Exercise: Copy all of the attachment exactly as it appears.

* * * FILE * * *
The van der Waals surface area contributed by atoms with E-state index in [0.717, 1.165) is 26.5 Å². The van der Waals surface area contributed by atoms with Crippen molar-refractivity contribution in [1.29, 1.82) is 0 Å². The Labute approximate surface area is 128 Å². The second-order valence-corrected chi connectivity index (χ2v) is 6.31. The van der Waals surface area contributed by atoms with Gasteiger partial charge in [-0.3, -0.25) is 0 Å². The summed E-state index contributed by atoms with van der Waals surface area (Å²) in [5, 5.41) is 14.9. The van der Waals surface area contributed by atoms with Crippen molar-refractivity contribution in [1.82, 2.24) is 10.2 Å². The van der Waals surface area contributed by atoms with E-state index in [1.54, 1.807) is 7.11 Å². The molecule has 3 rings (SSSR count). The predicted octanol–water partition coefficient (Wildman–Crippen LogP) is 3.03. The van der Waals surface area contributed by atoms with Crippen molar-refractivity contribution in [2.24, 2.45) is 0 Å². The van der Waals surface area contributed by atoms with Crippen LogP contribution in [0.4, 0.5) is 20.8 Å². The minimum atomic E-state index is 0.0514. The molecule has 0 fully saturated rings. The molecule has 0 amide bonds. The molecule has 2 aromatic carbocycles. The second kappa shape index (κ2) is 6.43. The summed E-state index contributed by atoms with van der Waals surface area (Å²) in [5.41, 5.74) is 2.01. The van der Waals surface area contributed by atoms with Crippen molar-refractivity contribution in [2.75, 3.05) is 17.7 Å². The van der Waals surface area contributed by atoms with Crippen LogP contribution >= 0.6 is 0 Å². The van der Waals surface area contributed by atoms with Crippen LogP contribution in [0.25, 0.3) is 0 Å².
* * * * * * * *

The van der Waals surface area contributed by atoms with E-state index in [0.717, 1.165) is 26.5 Å². The van der Waals surface area contributed by atoms with Crippen molar-refractivity contribution in [1.29, 1.82) is 0 Å². The Labute approximate surface area is 128 Å². The second-order valence-corrected chi connectivity index (χ2v) is 6.31. The van der Waals surface area contributed by atoms with Gasteiger partial charge in [-0.3, -0.25) is 0 Å². The summed E-state index contributed by atoms with van der Waals surface area (Å²) in [5, 5.41) is 14.9. The van der Waals surface area contributed by atoms with Crippen molar-refractivity contribution in [1.82, 2.24) is 10.2 Å². The van der Waals surface area contributed by atoms with E-state index in [1.54, 1.807) is 7.11 Å². The molecule has 3 rings (SSSR count). The predicted octanol–water partition coefficient (Wildman–Crippen LogP) is 3.03. The van der Waals surface area contributed by atoms with Crippen molar-refractivity contribution in [2.24, 2.45) is 0 Å². The van der Waals surface area contributed by atoms with Crippen LogP contribution in [0.4, 0.5) is 20.8 Å². The minimum atomic E-state index is 0.0514. The molecule has 0 fully saturated rings. The molecule has 0 amide bonds. The molecule has 2 aromatic carbocycles. The second kappa shape index (κ2) is 6.43. The summed E-state index contributed by atoms with van der Waals surface area (Å²) in [5.41, 5.74) is 2.01. The van der Waals surface area contributed by atoms with Crippen molar-refractivity contribution in [2.75, 3.05) is 17.7 Å². The van der Waals surface area contributed by atoms with Crippen LogP contribution >= 0.6 is 0 Å². The van der Waals surface area contributed by atoms with Crippen LogP contribution in [0.25, 0.3) is 0 Å².